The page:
“The Government made a mistake”, the young mayor says. The media scared the people and they started moving. Forty years after, the danger is no longer as worrying as it used to be, but not even the letters mayor Lokitis sent to the Government have made any positive response. “We’ll wait for the next one (Government)”, a hopeful Lokitis says. Meanwhile, he will not move. Actually, he is the most evident prove that, among the death and old population, there is still future in younger generations.

In 2016 the current and former residents are expected to open a time capsule buried in 1966. They will then celebrate the 200 anniversary of Centralia as a borough.

Maybe then the missing houses could be rebuilt again. Maybe then the former residents could come back not just for visiting the cemetery. Maybe then Centralia could no longer be a creepy place to inspire ghosts and Halloween stories, but a new town where the toxic smoke is no longer part of the landscape.

 

Just a few houses remain, but there is evidence of former buildings demolished after the fire.

Columns of toxic smoke arise from hills of coal and garbage.

Under them, the fire stills burning…

The borough of Centralia, first called Centreville, was founded in 1841. The Coal & Iron Company, established in 1854, stopped its activity in the 60’s. The two railroads were closed in 1966. The population has fallen from one thousand in the early 80’s to ten in 2007. Route 61 was rerouted around a now abandoned portion full of deathly paintings and signs warning of injury, death, and hell due to the sinkholes and huge cracks in the pavement, from where smoke is still coming out.

                                                                                                                                                  

 

                                         The entrance of the small orthodox cemetery,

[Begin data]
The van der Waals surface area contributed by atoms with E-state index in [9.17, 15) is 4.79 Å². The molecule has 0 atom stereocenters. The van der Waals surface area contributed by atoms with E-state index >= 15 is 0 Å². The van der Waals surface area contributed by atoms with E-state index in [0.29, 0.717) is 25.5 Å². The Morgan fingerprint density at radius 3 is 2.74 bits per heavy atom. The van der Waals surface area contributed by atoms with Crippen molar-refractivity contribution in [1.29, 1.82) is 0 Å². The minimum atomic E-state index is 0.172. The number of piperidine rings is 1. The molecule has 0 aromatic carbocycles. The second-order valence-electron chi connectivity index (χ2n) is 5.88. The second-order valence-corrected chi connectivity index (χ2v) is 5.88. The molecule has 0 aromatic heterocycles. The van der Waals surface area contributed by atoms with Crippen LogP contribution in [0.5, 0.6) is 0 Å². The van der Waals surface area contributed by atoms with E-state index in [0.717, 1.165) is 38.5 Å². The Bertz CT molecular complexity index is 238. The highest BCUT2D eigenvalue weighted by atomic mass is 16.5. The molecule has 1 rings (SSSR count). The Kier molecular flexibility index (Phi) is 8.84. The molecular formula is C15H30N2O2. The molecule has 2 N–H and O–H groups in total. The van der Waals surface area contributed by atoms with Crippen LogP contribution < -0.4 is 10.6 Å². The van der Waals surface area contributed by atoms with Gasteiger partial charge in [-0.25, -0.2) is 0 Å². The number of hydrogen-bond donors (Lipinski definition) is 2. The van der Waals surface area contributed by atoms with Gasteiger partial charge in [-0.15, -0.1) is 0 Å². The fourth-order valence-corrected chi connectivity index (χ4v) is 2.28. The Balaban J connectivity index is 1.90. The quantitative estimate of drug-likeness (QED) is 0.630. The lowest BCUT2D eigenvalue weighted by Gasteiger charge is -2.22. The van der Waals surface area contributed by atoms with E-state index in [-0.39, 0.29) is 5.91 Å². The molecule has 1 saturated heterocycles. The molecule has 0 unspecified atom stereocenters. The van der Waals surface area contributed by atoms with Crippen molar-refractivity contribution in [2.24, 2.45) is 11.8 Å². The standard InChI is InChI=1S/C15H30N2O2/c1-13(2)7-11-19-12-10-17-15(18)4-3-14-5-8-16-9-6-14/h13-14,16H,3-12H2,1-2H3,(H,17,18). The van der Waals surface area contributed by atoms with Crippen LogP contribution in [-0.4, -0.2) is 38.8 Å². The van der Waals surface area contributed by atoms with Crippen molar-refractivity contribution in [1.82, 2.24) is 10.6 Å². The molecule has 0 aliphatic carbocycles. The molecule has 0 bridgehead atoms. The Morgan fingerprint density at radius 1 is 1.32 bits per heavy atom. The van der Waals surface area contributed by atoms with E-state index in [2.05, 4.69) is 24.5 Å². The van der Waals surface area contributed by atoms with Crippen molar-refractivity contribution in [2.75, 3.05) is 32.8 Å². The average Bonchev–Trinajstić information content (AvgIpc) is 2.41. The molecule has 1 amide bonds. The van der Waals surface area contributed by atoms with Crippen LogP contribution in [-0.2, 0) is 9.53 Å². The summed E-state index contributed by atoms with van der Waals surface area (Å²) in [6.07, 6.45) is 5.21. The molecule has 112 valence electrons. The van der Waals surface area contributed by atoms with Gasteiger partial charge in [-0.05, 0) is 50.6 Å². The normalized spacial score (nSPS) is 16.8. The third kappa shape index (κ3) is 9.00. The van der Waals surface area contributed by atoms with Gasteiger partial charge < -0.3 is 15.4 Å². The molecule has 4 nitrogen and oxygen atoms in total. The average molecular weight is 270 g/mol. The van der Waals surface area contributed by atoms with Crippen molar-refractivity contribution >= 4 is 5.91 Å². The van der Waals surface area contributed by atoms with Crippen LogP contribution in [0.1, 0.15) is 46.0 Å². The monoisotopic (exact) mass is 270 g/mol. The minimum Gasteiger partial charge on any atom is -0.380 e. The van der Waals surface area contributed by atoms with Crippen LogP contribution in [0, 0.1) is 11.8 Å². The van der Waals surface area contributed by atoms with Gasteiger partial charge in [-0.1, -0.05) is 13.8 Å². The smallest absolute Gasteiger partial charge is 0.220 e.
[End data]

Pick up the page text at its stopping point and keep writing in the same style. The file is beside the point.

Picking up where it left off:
which has a larger population than the town per se.

 

Inspiration of horror stories -as the one from the video-game (1999) and its movie adaptation (2003) Silent Hill-, once home of the Irish secret organization “The Molly Maguires”, responsible for multiple crimes, robberies and murders (among them, the town founder’s one, whose murderers were convicted and hanged in Bloomsburg in 1878), the sinister soul of Centralia has more to do with its story than with the town per se.

At first sight you couldn’t tell what is wrong in this place. Situated in a beautiful enclave, surrounded by colorful and luxuriant forests, the peace and stillness this place inspires is somehow broken by isolation. Between the cemeteries where the first inhabitants of the borough now rest and the remaining houses where the few current citizens live, there is a dark dead field covered by garbage and the coal that once make this town rich.

The large extension is covered by random columns of a grey slow smoke coming from hidden slots in the floor. Here, the carbon monoxide can still be smelt and gives evidence of the truth: the ground underneath the mysterious smoke is burning. Burning indefinitely through the coal mine tunnels that fill the underground.